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Googleshng
09-26-2011, 02:25 AM
So this last month has been kind of a dry patch for me RPG-wise, with my saturday night game dying and my saturday afternoon and sunday night games being a bit spotty for various reasons. Clearly, I need to pile on another regular weekly thing here. We've got the whole Virtual Tabletop II thing going, which is great for fun non-committal experimentation, but sometimes you just want a long-running campaign, and the only group of people I know who have ever managed to really sustain that is my regular saturday afternoon group, and really none of them are willing to commit to anything much past our current commitment to Paizo's whole Adventure Path thing.

On that note, you know I really honestly do like Paizo's whole Adventure Path thing! I'd honestly like to check all of them out some time, but seeing as it took us 4.5 years to run through Shackled City, and we're still on chapter 2 of Kingmaker having started in January, it seems like they're producing them faster than this here group is going to get around to'em.

So yeah. Basically:
1- Are there enough crazy RPG starved people around to get some kind of serious regular commitment group of people together to run through one of these things, start to finish?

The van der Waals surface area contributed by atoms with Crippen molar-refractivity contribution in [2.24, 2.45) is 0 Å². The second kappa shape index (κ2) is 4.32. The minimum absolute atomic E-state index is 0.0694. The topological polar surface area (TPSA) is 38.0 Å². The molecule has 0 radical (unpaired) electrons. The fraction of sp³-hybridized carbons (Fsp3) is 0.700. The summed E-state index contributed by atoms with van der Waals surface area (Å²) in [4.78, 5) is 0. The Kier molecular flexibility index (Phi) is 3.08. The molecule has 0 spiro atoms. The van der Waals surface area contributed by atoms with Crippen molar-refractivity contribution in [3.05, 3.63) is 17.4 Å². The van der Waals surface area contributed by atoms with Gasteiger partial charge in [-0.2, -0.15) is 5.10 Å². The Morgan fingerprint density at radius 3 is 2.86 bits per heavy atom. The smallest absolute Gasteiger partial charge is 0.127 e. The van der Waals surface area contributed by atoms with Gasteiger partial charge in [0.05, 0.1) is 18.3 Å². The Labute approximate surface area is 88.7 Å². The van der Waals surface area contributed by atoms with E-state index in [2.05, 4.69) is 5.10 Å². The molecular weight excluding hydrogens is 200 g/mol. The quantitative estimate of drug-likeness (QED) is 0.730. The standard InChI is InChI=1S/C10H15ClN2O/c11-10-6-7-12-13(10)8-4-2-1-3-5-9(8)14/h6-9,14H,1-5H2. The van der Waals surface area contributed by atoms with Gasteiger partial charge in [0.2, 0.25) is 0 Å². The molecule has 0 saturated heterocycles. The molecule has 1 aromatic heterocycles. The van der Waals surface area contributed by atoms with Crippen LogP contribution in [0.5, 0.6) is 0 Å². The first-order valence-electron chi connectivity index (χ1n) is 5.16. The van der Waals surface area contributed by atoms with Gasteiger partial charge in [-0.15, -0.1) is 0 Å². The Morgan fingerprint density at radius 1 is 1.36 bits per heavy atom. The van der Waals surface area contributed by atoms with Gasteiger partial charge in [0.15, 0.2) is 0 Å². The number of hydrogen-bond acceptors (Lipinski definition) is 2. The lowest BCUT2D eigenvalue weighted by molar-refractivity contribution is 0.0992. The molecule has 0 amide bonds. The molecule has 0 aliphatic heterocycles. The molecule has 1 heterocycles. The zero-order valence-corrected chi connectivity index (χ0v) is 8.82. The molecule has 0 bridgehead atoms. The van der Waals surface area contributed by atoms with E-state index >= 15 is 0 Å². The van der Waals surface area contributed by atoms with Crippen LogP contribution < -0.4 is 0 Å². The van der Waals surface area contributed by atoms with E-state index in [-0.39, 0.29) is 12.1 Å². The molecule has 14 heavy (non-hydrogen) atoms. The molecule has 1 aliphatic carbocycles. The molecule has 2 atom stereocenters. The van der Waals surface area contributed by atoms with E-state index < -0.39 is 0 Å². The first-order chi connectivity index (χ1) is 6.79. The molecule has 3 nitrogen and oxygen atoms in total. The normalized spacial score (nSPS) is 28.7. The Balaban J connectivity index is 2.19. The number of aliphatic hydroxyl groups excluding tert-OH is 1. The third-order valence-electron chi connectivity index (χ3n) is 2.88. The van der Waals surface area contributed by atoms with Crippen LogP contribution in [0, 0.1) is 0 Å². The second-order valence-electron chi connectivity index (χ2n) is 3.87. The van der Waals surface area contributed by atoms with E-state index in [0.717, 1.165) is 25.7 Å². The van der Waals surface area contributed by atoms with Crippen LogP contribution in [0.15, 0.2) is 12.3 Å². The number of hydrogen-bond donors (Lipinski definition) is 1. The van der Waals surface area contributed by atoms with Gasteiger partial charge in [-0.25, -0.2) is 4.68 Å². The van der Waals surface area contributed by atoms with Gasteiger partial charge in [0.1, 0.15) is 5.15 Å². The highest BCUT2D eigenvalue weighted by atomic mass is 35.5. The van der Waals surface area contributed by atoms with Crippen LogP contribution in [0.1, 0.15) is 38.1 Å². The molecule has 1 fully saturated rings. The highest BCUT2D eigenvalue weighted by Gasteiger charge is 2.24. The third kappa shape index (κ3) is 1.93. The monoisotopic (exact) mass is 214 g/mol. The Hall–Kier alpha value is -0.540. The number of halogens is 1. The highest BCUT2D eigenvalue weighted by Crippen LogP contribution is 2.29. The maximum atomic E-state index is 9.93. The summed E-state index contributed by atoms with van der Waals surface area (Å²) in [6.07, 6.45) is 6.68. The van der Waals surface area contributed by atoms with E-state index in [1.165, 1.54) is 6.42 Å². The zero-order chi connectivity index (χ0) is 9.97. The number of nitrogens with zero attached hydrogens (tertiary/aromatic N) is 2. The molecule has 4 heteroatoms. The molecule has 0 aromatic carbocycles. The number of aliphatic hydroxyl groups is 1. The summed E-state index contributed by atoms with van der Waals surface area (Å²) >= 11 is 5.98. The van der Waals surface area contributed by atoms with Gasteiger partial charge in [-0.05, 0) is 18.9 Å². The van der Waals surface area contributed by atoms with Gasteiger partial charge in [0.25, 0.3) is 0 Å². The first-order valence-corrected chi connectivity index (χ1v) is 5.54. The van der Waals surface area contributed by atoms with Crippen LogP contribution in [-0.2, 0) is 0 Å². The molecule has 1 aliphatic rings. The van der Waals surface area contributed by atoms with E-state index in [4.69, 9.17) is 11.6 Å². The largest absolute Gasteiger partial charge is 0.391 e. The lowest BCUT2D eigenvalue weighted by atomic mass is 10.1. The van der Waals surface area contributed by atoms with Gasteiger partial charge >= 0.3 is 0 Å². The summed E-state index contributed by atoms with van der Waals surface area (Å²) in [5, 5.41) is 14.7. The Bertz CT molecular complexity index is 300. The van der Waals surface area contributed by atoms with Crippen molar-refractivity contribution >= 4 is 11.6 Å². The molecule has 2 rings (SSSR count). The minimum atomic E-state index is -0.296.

2- Would I be stuck GMing it?
3- Which?

Honestly, I wouldn't be entirely opposed to doing the whole GM thing if it could wait until I have less distractions and more money. Like, ideally once I have a new game on the market and am no longer spending all my spare time on this crazy Minecraft project. Which probably translates to early next year on both counts.

The Pathfinder flavored stuff of there's is conveniently listed here (http://paizo.com/pathfinder/adventurePath), but I wouldn't be opposed to playing one of their 3.5 ones (ideally converted to Pathfinder because hey, better rules, but either way). For that matter I wouldn't mind getting into a long-running campaign of pretty much any game at all, just tossing these out there because they seriously reduce the chance of GM burnout and are generally pretty #@$%ing well designed.